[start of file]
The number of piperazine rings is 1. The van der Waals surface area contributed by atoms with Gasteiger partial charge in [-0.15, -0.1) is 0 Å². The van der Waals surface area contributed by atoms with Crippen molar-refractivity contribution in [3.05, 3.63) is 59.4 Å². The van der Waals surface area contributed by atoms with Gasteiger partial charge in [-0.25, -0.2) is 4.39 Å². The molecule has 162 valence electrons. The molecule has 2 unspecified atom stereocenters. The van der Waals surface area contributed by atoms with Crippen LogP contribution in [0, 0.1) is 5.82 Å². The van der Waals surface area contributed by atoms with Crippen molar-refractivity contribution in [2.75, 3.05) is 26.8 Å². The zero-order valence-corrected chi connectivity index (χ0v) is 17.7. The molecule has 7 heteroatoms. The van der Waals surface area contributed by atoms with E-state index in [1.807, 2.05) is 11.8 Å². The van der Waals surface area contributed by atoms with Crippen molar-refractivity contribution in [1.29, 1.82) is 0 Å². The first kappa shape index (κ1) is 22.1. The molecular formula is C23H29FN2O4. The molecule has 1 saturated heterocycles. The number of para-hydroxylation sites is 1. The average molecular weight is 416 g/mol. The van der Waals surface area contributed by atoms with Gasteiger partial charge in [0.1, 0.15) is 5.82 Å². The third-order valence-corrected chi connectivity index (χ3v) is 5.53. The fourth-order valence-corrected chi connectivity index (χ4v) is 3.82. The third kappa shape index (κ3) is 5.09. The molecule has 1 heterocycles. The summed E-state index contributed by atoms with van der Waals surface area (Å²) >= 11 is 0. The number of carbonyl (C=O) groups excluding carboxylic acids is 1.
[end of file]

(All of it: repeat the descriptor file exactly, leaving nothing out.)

The number of piperazine rings is 1. The van der Waals surface area contributed by atoms with Gasteiger partial charge in [-0.15, -0.1) is 0 Å². The van der Waals surface area contributed by atoms with Crippen molar-refractivity contribution in [3.05, 3.63) is 59.4 Å². The van der Waals surface area contributed by atoms with Gasteiger partial charge in [-0.25, -0.2) is 4.39 Å². The molecule has 162 valence electrons. The molecule has 2 unspecified atom stereocenters. The van der Waals surface area contributed by atoms with Crippen LogP contribution in [0, 0.1) is 5.82 Å². The van der Waals surface area contributed by atoms with Crippen molar-refractivity contribution in [2.75, 3.05) is 26.8 Å². The zero-order valence-corrected chi connectivity index (χ0v) is 17.7. The molecule has 7 heteroatoms. The van der Waals surface area contributed by atoms with E-state index in [1.807, 2.05) is 11.8 Å². The van der Waals surface area contributed by atoms with Crippen molar-refractivity contribution in [1.29, 1.82) is 0 Å². The first kappa shape index (κ1) is 22.1. The molecular formula is C23H29FN2O4. The molecule has 1 saturated heterocycles. The number of para-hydroxylation sites is 1. The average molecular weight is 416 g/mol. The van der Waals surface area contributed by atoms with Gasteiger partial charge in [0.1, 0.15) is 5.82 Å². The third-order valence-corrected chi connectivity index (χ3v) is 5.53. The fourth-order valence-corrected chi connectivity index (χ4v) is 3.82. The third kappa shape index (κ3) is 5.09. The molecule has 1 heterocycles. The summed E-state index contributed by atoms with van der Waals surface area (Å²) >= 11 is 0. The number of carbonyl (C=O) groups excluding carboxylic acids is 1.